Posted by: Arian Eigen Heald
Data Breaches, data security, Privacy
I received some entertaining feedback on my previous blog, so I thought I’d share some of the comments I’ve heard over the last few years about business reputations:
1. “My data is outsourced (hosted, in the cloud, etc) at a third party company. If they lose my data, or get broken into, it’s their reputation problem.” No matter who loses it, it’s still your data – or to put it more honestly, your customers‘ data. If you outsourced storage, you’re responsible, not the vendor. You can’t outsource responsibility (see Eigen’s Rules of Thumb).
2. “I have a contract with my vendors to secure my data. They signed off that they have secure practices, so I don’t need to be concerned. I’ll sue the heck out of them if they lose it!” The lawsuit is likely to be much more expensive than it’s worth. Audited them lately?
3. “It will go away soon – customers have short attention spans, because there’s so many data breaches going on these days.” I live in Maine, where I still hear people grousing about having to change credit cards due to Hannaford’s data breach. It’s a classic: “The only thing a customer remembers more than good service is bad service.” News outlets tend to put the “company name” and “data breach” together. Much further down is the “third party vendor” part.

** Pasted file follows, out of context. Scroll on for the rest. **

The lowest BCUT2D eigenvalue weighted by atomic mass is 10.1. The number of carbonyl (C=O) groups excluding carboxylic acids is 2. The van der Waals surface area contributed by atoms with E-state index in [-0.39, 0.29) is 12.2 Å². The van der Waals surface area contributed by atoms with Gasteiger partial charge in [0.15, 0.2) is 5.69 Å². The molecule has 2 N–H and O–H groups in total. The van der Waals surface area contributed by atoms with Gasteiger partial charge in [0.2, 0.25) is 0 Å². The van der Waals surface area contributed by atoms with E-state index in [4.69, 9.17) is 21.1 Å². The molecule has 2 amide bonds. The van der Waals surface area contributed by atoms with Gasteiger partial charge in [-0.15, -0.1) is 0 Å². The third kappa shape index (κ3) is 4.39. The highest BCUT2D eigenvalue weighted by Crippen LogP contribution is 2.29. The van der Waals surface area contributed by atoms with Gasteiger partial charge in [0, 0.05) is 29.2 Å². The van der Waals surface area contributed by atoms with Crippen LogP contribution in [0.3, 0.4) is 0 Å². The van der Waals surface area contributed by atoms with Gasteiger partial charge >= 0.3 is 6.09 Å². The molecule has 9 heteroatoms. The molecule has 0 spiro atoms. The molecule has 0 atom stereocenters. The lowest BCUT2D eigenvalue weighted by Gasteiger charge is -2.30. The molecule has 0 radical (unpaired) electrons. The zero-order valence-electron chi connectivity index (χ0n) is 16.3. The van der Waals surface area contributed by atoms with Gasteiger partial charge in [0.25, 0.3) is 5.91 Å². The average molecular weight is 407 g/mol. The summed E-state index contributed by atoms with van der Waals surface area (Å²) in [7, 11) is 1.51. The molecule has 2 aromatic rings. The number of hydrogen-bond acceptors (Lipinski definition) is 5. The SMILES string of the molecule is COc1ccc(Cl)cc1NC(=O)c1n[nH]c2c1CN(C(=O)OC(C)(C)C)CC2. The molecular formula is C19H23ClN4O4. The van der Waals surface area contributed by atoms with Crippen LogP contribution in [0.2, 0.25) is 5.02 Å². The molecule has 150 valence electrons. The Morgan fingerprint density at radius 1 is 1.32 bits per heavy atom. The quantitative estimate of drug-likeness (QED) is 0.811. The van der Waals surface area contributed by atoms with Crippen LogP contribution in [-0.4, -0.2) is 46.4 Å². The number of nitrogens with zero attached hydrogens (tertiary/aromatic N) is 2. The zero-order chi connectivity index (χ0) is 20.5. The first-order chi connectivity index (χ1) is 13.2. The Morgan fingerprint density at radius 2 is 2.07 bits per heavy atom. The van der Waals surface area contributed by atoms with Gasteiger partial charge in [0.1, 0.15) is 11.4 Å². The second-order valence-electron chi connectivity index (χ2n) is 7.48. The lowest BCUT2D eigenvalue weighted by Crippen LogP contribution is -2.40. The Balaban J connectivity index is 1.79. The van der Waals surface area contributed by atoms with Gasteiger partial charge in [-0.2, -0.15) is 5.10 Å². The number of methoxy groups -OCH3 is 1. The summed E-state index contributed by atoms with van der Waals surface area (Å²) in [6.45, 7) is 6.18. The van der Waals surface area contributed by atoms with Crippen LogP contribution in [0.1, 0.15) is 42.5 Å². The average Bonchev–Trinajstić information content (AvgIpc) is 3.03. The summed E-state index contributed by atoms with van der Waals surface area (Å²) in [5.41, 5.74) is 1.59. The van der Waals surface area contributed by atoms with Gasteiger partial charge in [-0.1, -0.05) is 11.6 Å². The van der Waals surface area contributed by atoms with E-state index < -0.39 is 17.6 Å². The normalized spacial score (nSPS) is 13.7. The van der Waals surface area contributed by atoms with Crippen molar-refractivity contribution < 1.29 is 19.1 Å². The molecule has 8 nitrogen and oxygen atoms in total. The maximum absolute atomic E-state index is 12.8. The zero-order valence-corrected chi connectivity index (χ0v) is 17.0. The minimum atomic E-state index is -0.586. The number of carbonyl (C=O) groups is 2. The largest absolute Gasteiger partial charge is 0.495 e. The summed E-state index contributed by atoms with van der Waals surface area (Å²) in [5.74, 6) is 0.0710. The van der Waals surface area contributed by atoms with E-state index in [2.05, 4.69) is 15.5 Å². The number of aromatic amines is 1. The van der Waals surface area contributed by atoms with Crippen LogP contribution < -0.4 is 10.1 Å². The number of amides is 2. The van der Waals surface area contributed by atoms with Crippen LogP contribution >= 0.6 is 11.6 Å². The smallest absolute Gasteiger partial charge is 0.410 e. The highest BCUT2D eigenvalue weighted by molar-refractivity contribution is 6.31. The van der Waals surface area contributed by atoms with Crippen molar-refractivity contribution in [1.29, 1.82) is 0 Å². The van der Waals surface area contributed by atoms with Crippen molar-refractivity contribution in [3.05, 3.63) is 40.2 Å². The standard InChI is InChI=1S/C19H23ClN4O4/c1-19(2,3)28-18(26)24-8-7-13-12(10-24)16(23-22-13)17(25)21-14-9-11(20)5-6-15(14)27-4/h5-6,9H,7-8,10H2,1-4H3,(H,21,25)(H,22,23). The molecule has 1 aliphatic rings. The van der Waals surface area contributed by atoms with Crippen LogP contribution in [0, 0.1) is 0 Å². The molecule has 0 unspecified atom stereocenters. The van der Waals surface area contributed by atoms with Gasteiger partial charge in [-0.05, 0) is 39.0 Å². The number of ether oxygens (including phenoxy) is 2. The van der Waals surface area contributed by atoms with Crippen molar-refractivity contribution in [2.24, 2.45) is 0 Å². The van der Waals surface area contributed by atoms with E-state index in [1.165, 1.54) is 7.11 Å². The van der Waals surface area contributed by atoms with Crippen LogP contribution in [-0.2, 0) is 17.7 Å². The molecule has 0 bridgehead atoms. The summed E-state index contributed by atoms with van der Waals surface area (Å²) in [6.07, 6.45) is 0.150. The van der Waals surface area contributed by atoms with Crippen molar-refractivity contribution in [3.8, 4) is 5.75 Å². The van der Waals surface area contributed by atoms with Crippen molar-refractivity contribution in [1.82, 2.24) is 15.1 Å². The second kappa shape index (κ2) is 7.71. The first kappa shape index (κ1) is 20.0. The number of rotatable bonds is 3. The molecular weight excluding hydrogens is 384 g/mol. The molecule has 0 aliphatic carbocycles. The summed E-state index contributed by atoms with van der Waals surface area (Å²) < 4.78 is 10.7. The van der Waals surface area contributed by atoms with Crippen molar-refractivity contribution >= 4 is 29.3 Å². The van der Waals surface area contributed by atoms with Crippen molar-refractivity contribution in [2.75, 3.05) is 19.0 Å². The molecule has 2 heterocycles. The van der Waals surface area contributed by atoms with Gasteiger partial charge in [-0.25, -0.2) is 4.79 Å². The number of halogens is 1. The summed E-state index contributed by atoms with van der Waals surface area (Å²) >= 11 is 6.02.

4. “We don’t need to encrypt our laptops. There’s only a few of us and we never take data off site.” If you want to know just how many laptops were involved in data breaches, go to the privacyrights.org and run a search. From 2009 through mid 2010, there were 154 publicly announced breaches (who knows how many more NOT announced) for a total of 87,094,382 individual records lost and/or stolen from unencrypted laptops “protected by a password.”
The expression “Going viral” has meaning here. On the Web, a customer who’s had their data exposed might not only tell 10 people, they might also write a complaint on their blog, post comments on other people’s blogs, write a negative review of your business on a shopping web site, AND criticize you on forums and message boards. Customer expressions of dissatisfaction have outpaced any ability to control negative perception on the Web.
The example that comes to mind is “United Breaks Guitars.” Check it out. Nine million views and counting. I watched it one more time – it’s pretty funny.